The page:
Photo Credit: Oliver Heistein
"I left South Africa on a one-way ticket for Argentina three days before my 25th birthday. I planned to spend 10 weeks in a language course in Buenos Aires and thereafter I had no plan. I am fortunate; I left because I wanted to, not because I had to. It wasn't South Africa that pushed me away but the rest of the world that lured me. I understood my space and myself in South Africa and I wanted to change that. I wanted to be reduced by the unknown; I wanted to take my box with me and have it torn from me.
My first impression was that Argentina was built upon interaction, even more so outside of Buenos Aires. Nothing exists unless it is exchanged: insults, dinner, wine, pride, politics, the couch, telephone numbers, travel stories and friendship circles.
What I miss most about South Africa is our diversity and our attitude towards it. I've never been to a country that confronts its clash of cultures so openly. Racism exists but if you go to the street rather than the newspapers, you find that most people genuinely want to build a country where everyone can live together peacefully while having their roots respected. It's no small task - it requires both external and internal change.
In Argentina, I was made to change. I was stripped of everything that gave me confidence: my job, my language, my humour, my friends and my comfort. I had to build new tools, become more open and take larger risks. My first paid job after graduating with a Master's Degree in Economics was selling mass-produced, ornamental jewellery to passing tourists in a town of 800 residents whose jobs had closed on them. I only had that job because, when faced with being broke or going home, I stayed and a new friend reached out to me. He gave me a mattress, four square-metres of the thirty that were free in his house, sat me at the dinner table with his wife and kids and gave me a stall next to his on the road.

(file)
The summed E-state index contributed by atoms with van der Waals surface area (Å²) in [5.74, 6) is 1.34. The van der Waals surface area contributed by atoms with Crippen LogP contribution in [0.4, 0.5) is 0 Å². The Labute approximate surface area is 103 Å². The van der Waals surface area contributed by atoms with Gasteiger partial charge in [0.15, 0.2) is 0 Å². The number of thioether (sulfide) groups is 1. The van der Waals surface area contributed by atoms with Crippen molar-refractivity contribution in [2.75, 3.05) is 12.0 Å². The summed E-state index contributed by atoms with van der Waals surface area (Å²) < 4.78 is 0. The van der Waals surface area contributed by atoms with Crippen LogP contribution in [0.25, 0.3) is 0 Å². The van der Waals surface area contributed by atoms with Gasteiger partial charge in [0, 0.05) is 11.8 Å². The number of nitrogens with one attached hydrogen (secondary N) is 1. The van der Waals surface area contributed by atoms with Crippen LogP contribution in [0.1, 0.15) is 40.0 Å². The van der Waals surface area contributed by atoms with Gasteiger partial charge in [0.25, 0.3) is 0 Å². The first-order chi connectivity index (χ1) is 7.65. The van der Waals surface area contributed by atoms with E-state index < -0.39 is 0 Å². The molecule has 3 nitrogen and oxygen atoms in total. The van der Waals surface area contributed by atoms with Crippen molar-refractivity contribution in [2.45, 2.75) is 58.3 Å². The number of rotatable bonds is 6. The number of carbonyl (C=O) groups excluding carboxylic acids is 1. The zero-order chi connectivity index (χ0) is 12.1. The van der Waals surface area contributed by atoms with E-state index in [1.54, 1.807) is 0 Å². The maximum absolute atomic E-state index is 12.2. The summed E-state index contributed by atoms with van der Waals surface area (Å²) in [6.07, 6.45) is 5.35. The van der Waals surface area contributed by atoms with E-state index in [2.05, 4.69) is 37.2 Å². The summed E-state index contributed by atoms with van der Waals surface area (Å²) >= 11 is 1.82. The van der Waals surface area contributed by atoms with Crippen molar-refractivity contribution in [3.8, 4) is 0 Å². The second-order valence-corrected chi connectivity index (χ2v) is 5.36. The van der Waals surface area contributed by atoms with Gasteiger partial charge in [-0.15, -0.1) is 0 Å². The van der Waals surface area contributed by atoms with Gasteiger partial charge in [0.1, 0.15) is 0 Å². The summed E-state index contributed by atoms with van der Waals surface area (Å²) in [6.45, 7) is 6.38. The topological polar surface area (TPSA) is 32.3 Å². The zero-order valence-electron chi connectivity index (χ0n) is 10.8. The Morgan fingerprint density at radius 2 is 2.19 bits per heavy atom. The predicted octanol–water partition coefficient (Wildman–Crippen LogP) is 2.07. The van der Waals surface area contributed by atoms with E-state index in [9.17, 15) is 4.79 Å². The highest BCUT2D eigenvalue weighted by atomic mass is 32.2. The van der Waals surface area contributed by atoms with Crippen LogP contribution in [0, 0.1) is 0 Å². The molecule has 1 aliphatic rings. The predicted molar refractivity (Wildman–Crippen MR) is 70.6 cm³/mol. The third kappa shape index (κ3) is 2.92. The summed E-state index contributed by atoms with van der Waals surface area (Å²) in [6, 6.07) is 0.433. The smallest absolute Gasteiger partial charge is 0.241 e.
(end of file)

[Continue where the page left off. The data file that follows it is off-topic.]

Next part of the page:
The three months spent there with no Internet, career prospects, access to cities, social circles or my own transport taught me a lot about culture and people. It taught me that culture and people are all you need. You can adapt to anything if the human connection is strong, loving and healthy.
Without realising it at the time, that experience defined my mission. True human connection breaks down walls. It diffuses prejudice, violence, ego, protectionism, greed, ignorance and hate, but true human connection requires vulnerability and exposure; a gift that many only receive when they migrate.
My mission then is to encourage migration: to encourage the movement of minds and attitudes, of hearts and ideas and to allow people to understand lives they do not have.
Being a migrant humbled me into being open to others. Through my writing and filmmaking, my mission is to pass this gift on to others even if they are not able to physically cross their borders. Only by migrating from our ignorance can we truly fight prejudice.
Home for me is where they understand me. Home for now is Argentina."
This story was provided by i am a migrant's partner, One Young World.